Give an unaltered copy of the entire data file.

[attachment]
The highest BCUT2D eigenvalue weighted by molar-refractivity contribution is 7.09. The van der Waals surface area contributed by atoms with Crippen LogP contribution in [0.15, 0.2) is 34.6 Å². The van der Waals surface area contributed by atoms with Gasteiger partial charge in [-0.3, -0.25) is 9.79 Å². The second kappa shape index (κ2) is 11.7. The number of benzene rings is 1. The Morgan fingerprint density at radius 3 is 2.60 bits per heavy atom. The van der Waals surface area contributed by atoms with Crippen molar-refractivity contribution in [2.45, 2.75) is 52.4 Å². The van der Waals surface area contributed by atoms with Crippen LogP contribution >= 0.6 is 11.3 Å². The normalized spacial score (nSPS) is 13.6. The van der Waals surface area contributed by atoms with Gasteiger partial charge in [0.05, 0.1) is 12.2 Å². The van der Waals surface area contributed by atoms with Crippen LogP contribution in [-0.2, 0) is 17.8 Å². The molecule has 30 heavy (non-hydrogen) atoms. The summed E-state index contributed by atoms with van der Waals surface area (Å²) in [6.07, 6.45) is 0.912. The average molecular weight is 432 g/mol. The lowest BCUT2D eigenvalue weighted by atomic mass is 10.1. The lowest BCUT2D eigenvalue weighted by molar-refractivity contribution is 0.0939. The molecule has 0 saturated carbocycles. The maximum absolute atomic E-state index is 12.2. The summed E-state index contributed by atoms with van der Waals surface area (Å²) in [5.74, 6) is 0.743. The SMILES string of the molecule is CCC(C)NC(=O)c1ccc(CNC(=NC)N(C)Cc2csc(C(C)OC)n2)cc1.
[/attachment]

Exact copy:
The highest BCUT2D eigenvalue weighted by molar-refractivity contribution is 7.09. The van der Waals surface area contributed by atoms with Crippen LogP contribution in [0.15, 0.2) is 34.6 Å². The van der Waals surface area contributed by atoms with Gasteiger partial charge in [-0.3, -0.25) is 9.79 Å². The second kappa shape index (κ2) is 11.7. The number of benzene rings is 1. The Morgan fingerprint density at radius 3 is 2.60 bits per heavy atom. The van der Waals surface area contributed by atoms with Crippen molar-refractivity contribution in [2.45, 2.75) is 52.4 Å². The van der Waals surface area contributed by atoms with Crippen LogP contribution >= 0.6 is 11.3 Å². The normalized spacial score (nSPS) is 13.6. The van der Waals surface area contributed by atoms with Gasteiger partial charge in [0.05, 0.1) is 12.2 Å². The van der Waals surface area contributed by atoms with Crippen LogP contribution in [-0.2, 0) is 17.8 Å². The molecule has 30 heavy (non-hydrogen) atoms. The summed E-state index contributed by atoms with van der Waals surface area (Å²) in [6.07, 6.45) is 0.912. The average molecular weight is 432 g/mol. The lowest BCUT2D eigenvalue weighted by atomic mass is 10.1. The lowest BCUT2D eigenvalue weighted by molar-refractivity contribution is 0.0939. The molecule has 0 saturated carbocycles. The maximum absolute atomic E-state index is 12.2. The summed E-state index contributed by atoms with van der Waals surface area (Å²) in [5.74, 6) is 0.743. The SMILES string of the molecule is CCC(C)NC(=O)c1ccc(CNC(=NC)N(C)Cc2csc(C(C)OC)n2)cc1.